But, as with any business, it depends on your personal work ethic. People in traditional business – there will be some that work very hard and some that will skive. It’s no different in your own business.

Paul: Do you have a typical day?

Kyra: No – absolutely not! No day is typical at all. I do try to put structure around my day but my structure is built around my children – they are my absolute priority. No two days are the same. I would get up and I would connect with some of my business partners, maybe meet people and show them the business. I look after my customers and yes, I can’t say that there is a typical day but I can say I enjoy every day. Nothing is the same…

Paul: Your business is thriving Kyra and I do know that you are known as the “Irish Wonder Woman”, how have you achieved this?

Kyra: Well, I’m called the Irish Wonder Woman because I was a child of the 70s. Wonder Woman was the top programme on television at that time. I’ve funny story around that… In Belfast, very few people paid for their TV licence during the Troubles and one day a guy came knocking on the doors and I answered it. I was asked what is your favourite TV programme and I said Wonder Woman! He asked me what time it was on and I felt the big hand of my father pulling me back in by the scruff of my collar…and, yes, we were caught not paying our TV licence so that’s Wonder Woman’s fault. I suppose I often refer to Wonder Woman as I see her as being a woman who really, really put forward women’s rights and empowerment. She was someone who wanted to make the world a better place, went about her business and didn’t want any attention and I suppose I’m a bit like that as well. I just want to help as many people as possible and I do have a pair of fabulous Wonder Woman shoes that I do like to wear when I’m talking on stage – that’s why I have been named that – and also because I have done quite well in the last four years in a very steady way. I’m still very much at the start of my network marketing career but I’m very passionate that it is going to be my career for the next 10-15 years.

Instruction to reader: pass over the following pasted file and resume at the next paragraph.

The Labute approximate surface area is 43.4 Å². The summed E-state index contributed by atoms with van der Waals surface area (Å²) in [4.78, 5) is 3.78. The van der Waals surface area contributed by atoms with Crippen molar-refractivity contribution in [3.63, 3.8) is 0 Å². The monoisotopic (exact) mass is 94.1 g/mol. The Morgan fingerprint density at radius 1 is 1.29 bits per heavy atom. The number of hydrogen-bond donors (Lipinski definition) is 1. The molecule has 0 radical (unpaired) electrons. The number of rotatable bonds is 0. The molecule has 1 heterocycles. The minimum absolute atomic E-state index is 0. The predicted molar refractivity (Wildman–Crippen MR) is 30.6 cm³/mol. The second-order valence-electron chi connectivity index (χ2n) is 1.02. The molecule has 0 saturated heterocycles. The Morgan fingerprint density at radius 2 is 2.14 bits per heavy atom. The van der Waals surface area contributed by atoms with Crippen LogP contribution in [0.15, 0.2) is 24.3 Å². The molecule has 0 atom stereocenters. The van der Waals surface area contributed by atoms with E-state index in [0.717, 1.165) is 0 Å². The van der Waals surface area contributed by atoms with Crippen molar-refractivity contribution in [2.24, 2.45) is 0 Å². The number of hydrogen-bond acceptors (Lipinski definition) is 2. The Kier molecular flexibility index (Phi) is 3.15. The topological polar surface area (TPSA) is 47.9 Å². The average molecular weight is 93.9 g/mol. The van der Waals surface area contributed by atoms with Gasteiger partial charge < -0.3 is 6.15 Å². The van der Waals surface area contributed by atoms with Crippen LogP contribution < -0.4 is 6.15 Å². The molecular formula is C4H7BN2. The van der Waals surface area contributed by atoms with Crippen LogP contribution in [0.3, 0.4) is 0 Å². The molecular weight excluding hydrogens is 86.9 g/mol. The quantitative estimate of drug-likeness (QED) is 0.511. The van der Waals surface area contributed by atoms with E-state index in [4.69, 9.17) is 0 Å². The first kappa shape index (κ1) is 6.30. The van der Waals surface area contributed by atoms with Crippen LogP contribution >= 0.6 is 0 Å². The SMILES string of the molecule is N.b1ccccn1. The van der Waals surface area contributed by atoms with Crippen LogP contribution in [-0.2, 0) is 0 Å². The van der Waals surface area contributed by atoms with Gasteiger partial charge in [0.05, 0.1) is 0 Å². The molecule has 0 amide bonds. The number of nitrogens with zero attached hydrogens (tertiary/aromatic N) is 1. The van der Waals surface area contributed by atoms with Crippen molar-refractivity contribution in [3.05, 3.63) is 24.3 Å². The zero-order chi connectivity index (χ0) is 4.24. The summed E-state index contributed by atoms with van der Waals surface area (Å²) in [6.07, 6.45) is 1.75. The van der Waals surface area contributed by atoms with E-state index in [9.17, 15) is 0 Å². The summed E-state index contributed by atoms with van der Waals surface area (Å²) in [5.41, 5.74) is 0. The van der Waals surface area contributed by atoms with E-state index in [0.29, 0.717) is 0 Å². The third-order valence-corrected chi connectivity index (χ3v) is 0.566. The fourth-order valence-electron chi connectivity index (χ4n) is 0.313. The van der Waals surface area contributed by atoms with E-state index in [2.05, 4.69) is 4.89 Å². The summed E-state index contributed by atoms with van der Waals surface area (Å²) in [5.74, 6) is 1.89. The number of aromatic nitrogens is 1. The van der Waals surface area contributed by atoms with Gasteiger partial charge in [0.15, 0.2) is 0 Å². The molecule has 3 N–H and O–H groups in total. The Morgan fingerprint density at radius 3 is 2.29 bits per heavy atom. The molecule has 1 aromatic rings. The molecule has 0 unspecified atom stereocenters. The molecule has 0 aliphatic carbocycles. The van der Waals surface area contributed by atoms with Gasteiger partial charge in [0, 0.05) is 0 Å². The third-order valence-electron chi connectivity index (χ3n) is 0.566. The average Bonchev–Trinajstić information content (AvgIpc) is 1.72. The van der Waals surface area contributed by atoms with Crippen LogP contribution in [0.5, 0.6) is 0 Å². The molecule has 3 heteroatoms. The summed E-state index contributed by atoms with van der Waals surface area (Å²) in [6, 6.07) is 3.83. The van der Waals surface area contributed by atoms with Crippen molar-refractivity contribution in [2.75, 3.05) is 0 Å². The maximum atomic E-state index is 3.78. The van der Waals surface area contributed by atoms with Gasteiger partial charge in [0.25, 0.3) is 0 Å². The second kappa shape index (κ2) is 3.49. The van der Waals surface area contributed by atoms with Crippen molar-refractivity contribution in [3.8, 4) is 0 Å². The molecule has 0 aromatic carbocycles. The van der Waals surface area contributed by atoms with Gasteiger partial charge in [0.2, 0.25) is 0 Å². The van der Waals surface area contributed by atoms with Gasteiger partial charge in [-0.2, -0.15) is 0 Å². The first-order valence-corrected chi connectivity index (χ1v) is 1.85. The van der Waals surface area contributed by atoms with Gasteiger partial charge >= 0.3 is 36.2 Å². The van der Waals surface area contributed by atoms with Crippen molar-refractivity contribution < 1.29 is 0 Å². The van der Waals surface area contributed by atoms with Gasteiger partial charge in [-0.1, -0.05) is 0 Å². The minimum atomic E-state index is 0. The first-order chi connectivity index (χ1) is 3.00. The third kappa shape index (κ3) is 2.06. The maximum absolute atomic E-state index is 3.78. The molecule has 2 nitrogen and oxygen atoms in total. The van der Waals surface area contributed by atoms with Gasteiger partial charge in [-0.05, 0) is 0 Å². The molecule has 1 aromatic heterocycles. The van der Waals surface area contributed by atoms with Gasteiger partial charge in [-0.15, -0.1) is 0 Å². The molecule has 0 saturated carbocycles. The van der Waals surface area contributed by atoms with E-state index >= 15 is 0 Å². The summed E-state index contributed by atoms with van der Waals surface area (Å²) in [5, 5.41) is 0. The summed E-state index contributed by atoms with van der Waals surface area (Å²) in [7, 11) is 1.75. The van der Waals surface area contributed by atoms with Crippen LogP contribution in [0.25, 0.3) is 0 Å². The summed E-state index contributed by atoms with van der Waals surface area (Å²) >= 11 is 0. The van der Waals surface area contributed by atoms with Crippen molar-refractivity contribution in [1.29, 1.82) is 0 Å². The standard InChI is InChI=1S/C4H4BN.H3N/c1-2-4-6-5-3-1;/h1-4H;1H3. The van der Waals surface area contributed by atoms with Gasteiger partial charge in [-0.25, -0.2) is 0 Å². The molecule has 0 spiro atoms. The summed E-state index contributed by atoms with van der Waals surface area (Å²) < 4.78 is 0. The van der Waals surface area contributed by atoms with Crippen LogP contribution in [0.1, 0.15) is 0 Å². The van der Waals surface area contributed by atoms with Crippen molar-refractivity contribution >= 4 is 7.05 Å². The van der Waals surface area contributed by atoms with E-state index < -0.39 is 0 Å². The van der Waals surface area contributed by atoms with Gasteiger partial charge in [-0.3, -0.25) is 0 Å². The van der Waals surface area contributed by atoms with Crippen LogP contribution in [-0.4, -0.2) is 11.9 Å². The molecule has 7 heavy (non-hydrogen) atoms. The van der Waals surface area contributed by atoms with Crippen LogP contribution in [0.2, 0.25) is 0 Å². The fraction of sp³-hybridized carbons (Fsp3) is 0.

Paul: So Wonder Woman goes on stage and helps you talk to thousands…

Kyra: Yes, I wore my Wonder Woman crown and shoes recently in Stockholm where I had the opportunity to speak at our global rally in front of 17,000 people.

Paul: Wow!

Kyra:: Yes, it was pretty special and a big, big honour.